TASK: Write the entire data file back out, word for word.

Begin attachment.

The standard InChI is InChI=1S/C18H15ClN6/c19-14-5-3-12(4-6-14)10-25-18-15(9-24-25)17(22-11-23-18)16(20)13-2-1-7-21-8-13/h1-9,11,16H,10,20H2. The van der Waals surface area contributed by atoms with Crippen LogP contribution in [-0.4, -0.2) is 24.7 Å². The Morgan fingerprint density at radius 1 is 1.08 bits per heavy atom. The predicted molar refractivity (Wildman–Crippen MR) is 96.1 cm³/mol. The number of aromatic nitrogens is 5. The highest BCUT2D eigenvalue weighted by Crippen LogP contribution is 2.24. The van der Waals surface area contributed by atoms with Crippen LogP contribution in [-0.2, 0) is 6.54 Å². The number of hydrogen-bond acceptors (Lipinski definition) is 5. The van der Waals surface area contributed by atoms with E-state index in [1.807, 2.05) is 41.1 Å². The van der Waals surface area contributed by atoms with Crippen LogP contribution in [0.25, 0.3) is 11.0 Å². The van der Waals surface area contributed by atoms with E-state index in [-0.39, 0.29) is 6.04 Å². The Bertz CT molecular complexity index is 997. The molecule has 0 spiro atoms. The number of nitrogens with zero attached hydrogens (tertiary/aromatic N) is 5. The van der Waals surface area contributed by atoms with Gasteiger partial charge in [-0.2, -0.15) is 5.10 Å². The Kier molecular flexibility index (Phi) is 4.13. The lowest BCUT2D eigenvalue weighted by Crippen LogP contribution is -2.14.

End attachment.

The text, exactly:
The standard InChI is InChI=1S/C18H15ClN6/c19-14-5-3-12(4-6-14)10-25-18-15(9-24-25)17(22-11-23-18)16(20)13-2-1-7-21-8-13/h1-9,11,16H,10,20H2. The van der Waals surface area contributed by atoms with Crippen LogP contribution in [-0.4, -0.2) is 24.7 Å². The Morgan fingerprint density at radius 1 is 1.08 bits per heavy atom. The predicted molar refractivity (Wildman–Crippen MR) is 96.1 cm³/mol. The number of aromatic nitrogens is 5. The highest BCUT2D eigenvalue weighted by Crippen LogP contribution is 2.24. The van der Waals surface area contributed by atoms with Crippen LogP contribution in [-0.2, 0) is 6.54 Å². The number of hydrogen-bond acceptors (Lipinski definition) is 5. The van der Waals surface area contributed by atoms with E-state index in [1.807, 2.05) is 41.1 Å². The van der Waals surface area contributed by atoms with Crippen LogP contribution in [0.25, 0.3) is 11.0 Å². The van der Waals surface area contributed by atoms with E-state index in [-0.39, 0.29) is 6.04 Å². The Bertz CT molecular complexity index is 997. The molecule has 0 spiro atoms. The number of nitrogens with zero attached hydrogens (tertiary/aromatic N) is 5. The van der Waals surface area contributed by atoms with Gasteiger partial charge in [-0.2, -0.15) is 5.10 Å². The Kier molecular flexibility index (Phi) is 4.13. The lowest BCUT2D eigenvalue weighted by Crippen LogP contribution is -2.14.